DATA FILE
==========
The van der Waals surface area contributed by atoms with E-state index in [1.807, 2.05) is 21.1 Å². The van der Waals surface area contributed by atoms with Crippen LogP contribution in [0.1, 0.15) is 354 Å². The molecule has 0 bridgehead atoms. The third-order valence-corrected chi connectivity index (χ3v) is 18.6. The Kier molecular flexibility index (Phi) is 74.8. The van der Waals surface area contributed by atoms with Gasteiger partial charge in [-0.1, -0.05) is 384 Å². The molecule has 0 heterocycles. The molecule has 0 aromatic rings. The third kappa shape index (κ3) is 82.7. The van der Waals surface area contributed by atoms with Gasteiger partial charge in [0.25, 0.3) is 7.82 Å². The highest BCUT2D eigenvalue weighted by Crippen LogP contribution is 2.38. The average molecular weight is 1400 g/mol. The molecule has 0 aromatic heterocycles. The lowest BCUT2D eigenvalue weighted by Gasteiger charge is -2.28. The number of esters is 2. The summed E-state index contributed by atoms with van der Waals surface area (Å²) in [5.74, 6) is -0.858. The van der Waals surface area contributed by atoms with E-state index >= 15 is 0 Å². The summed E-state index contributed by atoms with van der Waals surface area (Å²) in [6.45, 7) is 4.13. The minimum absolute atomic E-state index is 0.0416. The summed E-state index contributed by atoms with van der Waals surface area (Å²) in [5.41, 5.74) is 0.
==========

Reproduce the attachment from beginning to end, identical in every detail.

The van der Waals surface area contributed by atoms with E-state index in [1.807, 2.05) is 21.1 Å². The van der Waals surface area contributed by atoms with Crippen LogP contribution in [0.1, 0.15) is 354 Å². The molecule has 0 bridgehead atoms. The third-order valence-corrected chi connectivity index (χ3v) is 18.6. The Kier molecular flexibility index (Phi) is 74.8. The van der Waals surface area contributed by atoms with Gasteiger partial charge in [-0.1, -0.05) is 384 Å². The molecule has 0 heterocycles. The molecule has 0 aromatic rings. The third kappa shape index (κ3) is 82.7. The van der Waals surface area contributed by atoms with Gasteiger partial charge in [0.25, 0.3) is 7.82 Å². The highest BCUT2D eigenvalue weighted by Crippen LogP contribution is 2.38. The average molecular weight is 1400 g/mol. The molecule has 0 aromatic heterocycles. The lowest BCUT2D eigenvalue weighted by Gasteiger charge is -2.28. The number of esters is 2. The summed E-state index contributed by atoms with van der Waals surface area (Å²) in [5.74, 6) is -0.858. The van der Waals surface area contributed by atoms with E-state index >= 15 is 0 Å². The summed E-state index contributed by atoms with van der Waals surface area (Å²) in [6.45, 7) is 4.13. The minimum absolute atomic E-state index is 0.0416. The summed E-state index contributed by atoms with van der Waals surface area (Å²) in [5.41, 5.74) is 0.